SciELO - Scientific Electronic Library Online

vol.5 número2Una alternativa en aloestratigrafiaAsociaciones icnolitológicas de la porción basal de la Formación Agrio, arroyo Loncoche, provincia de Mendoza índice de autoresíndice de materiabúsqueda de artículos
Home Pagelista alfabética de revistas  

Servicios Personalizados




  • No hay articulos citadosCitado por SciELO

Links relacionados

  • No hay articulos similaresSimilares en SciELO


Revista de la Asociación Argentina de Sedimentología

versión impresa ISSN 1853-6360


ZARATE, Marcelo A et al. Estructuras biogénicas en el Cenozoico tardío de Mar del Plata (Argentina) atribuibles a grandes mamíferos. Rev. Asoc. Argent. Sedimentol. [online]. 1998, vol.5, n.2, pp.95-103. ISSN 1853-6360.

The occurrence of  mammals caves and burrows is a notable feature of the Late Cenozoic deposits of the Mar del Plata area (Fig. 1). Although these structures have been known for more than a hundred years, few studies have been devoted to their description and interpretation. This paper is focused on the morphological characteristics, the stratigraphic setting and the field criteria of recognition of the biogenic structures attributed to big mammals. We discuss the associated fauna and their probable builders and evaluate their importance as stratigraphic and sedimentological indicators. The structures possess discrete boundaries and subcircular to slightly elliptical cross-sections. Longitudinal sections are also very frequent, but not usually reported, possibly because they have been misinterpreted as features of  fluvial deposition.  Their maximum width (horizontal axis)  which usually exceeds the height slightly, varies between 0.75 m and 2 m (Fig. 2). Some structures show flat floors and arched roofs (Fig. 3f). Although few structures have been measured (n=42) they tend to fall into two sizes ranges. The maximum width of most ranges from 80 cm to 130 cm whereas many of the remaining structures are approximately 180 cm in width (Fig. 2). The major size variation might reflect different species of diggers; size variations between 15-30 cm are possibly caused by measurement of width along a plane oblique to the longitudinal axis of the structure (due to difficulties in recognizing the true axis); those between 5 cm and 10 cm are attributable to measurement error caused by boundaries that are difficult to distinguish. Recently, several tunnels, reaching up to 1.8 m in width and 40 m in length and devoid of sedimentary filling, have been discovered in the Mar del Plata area. The tunnels are interpreted as animal  burrows. The studied biogenic structures were formed in very fine sandstones or siltstones (loess-like sediments) and are located either in floodplain or interfluvial paleoenvironments. The tunnels are filled with thinly stratified fine sands and silts alternating with laminated clay layers. Scutes of Dasypodidae (Zárate, 1989) and disarticulated remains of rodents have occasionally been recovered from the sedimentary filling.  Temporally, the structures are found from the Pliocene to the late Pleistocene, and possibly extended into Late Glacial Maximum-Late Glacial times. The main criteria for field recognition of these structures are their stratigraphic relationships, sizes and closed boundaries. Sedimentary fillings and associated faunal remains are further criteria that may  be applied once the contextual framework has been established based on the main criteria. Frenguelli (1921) attributed these structures to Glyptodontidae (Glyptodon, Doedicurus, Neuryurus). More recently, Imbellone & Teruggi (1988), Imbellone et al. (1990) and Quintana (1992) attributed them to large armadillos such as Pampatherium (Pampatheriidae), Eutatus (Dasypodidae) and Propraopus (Dasypodidae). Anatomical, allometric, and biomechanical analysis recently performed on Pleistocene milodontids (Scelidotherium, Glossotherium, Lestodon)  indicate that their limbs were well prepared for digging (Bargo et al., submitted). Also, the diameters of the structures coincide with or slightly exceed the inferred diameters of  Scelidotherium and Glossotherium, and supports the interpretation that the structures were excavated by these mylodontids. Furthermore, the scratchs found on the walls and roof of a burrow devoid of sedimentary filling in Mar del Plata and originally attributed to large armadillos by Quintana (1992), are better explained as having been formed by the two more developed unguals digits of Scelidotherium and Glossotherium. The paleoenvironmental implications of these biogenic structures remain limited, as the ecological reasons for their construction have not been fully  elucidated. The structures may be useful in the interpretation of the diagenetic history of the deposits. The burrows and caves may have been at least 5-6 m deep based on the shallowest empty burrows found in Mar del Plata, and thus traverse different stratigraphic and age units. This transgression of litho- and chronostratigraphic units renders problematic the determination of their time of origin and relative abundance at any stratigraphic level. Based on the size and abundance of the structures, we infer that the Pleistocene fossorial fauna of large mammals must have played a significant role as potential agents of erosion, generating substantial volume of sediments.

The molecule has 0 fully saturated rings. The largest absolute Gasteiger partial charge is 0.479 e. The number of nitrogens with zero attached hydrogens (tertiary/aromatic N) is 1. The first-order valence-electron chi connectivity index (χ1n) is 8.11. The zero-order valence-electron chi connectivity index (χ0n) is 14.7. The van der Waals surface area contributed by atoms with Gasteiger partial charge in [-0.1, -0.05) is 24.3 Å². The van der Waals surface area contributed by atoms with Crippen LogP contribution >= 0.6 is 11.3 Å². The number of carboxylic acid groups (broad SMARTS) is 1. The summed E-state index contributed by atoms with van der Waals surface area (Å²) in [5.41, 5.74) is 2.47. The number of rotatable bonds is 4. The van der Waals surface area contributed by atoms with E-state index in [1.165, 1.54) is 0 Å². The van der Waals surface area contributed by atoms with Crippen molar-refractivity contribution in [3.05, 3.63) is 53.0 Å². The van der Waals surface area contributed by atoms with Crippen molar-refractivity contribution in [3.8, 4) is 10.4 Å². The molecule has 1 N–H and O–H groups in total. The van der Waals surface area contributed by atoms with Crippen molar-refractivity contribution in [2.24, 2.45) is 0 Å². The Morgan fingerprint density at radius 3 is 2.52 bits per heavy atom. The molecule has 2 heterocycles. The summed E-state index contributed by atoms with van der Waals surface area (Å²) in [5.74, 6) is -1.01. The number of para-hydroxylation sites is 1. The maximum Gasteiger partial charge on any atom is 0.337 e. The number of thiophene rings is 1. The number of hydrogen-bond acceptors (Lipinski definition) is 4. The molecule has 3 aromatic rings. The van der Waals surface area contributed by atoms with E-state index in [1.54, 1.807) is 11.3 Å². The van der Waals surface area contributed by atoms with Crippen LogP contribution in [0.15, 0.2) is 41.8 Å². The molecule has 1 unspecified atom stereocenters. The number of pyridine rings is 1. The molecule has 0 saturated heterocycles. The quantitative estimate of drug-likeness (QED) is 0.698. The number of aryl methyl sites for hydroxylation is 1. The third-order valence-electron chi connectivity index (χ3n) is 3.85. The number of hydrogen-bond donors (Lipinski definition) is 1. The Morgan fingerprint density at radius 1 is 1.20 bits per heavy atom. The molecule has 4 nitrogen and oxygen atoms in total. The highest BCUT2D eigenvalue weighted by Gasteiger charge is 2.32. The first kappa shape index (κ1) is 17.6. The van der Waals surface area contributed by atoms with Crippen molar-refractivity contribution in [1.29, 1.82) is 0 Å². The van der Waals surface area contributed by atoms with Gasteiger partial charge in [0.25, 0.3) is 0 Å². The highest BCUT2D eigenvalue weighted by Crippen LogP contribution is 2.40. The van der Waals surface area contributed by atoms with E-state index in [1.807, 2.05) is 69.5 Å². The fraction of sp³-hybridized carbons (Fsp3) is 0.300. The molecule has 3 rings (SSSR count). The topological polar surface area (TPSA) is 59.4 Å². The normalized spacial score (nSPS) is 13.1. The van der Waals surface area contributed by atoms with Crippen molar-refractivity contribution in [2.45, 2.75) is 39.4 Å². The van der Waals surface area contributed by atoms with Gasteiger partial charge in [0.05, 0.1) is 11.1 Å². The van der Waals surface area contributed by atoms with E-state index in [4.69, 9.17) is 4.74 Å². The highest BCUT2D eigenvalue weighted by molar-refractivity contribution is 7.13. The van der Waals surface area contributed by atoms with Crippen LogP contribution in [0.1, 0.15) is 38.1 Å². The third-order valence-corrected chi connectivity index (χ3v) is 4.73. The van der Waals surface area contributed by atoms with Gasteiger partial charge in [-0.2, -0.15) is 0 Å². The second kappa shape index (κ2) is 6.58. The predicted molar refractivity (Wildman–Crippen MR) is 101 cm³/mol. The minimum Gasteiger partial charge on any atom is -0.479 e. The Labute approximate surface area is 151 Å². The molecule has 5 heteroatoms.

Palabras clave : Argentina; Buenos Aires; Late Cenozoic; Biogenic structures; Big mammals.

        · resumen en Español     · texto en Español     · Español ( pdf )


Creative Commons License Todo el contenido de esta revista, excepto dónde está identificado, está bajo una Licencia Creative Commons